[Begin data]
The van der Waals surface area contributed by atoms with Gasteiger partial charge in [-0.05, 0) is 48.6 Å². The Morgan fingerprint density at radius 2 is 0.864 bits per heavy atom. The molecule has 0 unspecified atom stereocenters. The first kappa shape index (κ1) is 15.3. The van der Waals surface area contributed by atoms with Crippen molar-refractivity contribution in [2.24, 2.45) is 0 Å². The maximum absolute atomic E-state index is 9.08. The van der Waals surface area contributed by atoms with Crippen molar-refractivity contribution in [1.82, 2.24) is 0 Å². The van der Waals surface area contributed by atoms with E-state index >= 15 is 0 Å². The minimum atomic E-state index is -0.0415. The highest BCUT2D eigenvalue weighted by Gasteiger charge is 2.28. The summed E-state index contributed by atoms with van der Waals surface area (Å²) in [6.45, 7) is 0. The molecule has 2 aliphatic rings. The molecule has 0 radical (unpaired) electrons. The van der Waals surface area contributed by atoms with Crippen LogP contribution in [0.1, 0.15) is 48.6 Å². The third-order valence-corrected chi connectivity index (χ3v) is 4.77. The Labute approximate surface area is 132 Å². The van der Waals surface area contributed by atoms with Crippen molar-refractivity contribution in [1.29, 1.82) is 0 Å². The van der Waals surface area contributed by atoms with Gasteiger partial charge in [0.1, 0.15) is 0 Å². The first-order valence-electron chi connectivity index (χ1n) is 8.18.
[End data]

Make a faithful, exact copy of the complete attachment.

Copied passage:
The van der Waals surface area contributed by atoms with Gasteiger partial charge in [-0.05, 0) is 48.6 Å². The Morgan fingerprint density at radius 2 is 0.864 bits per heavy atom. The molecule has 0 unspecified atom stereocenters. The first kappa shape index (κ1) is 15.3. The van der Waals surface area contributed by atoms with Crippen molar-refractivity contribution in [2.24, 2.45) is 0 Å². The maximum absolute atomic E-state index is 9.08. The van der Waals surface area contributed by atoms with Crippen molar-refractivity contribution in [1.82, 2.24) is 0 Å². The van der Waals surface area contributed by atoms with E-state index >= 15 is 0 Å². The minimum atomic E-state index is -0.0415. The highest BCUT2D eigenvalue weighted by Gasteiger charge is 2.28. The summed E-state index contributed by atoms with van der Waals surface area (Å²) in [6.45, 7) is 0. The molecule has 2 aliphatic rings. The molecule has 0 radical (unpaired) electrons. The van der Waals surface area contributed by atoms with Crippen LogP contribution in [0.1, 0.15) is 48.6 Å². The third-order valence-corrected chi connectivity index (χ3v) is 4.77. The Labute approximate surface area is 132 Å². The van der Waals surface area contributed by atoms with Crippen molar-refractivity contribution in [1.29, 1.82) is 0 Å². The van der Waals surface area contributed by atoms with Gasteiger partial charge in [0.1, 0.15) is 0 Å². The first-order valence-electron chi connectivity index (χ1n) is 8.18.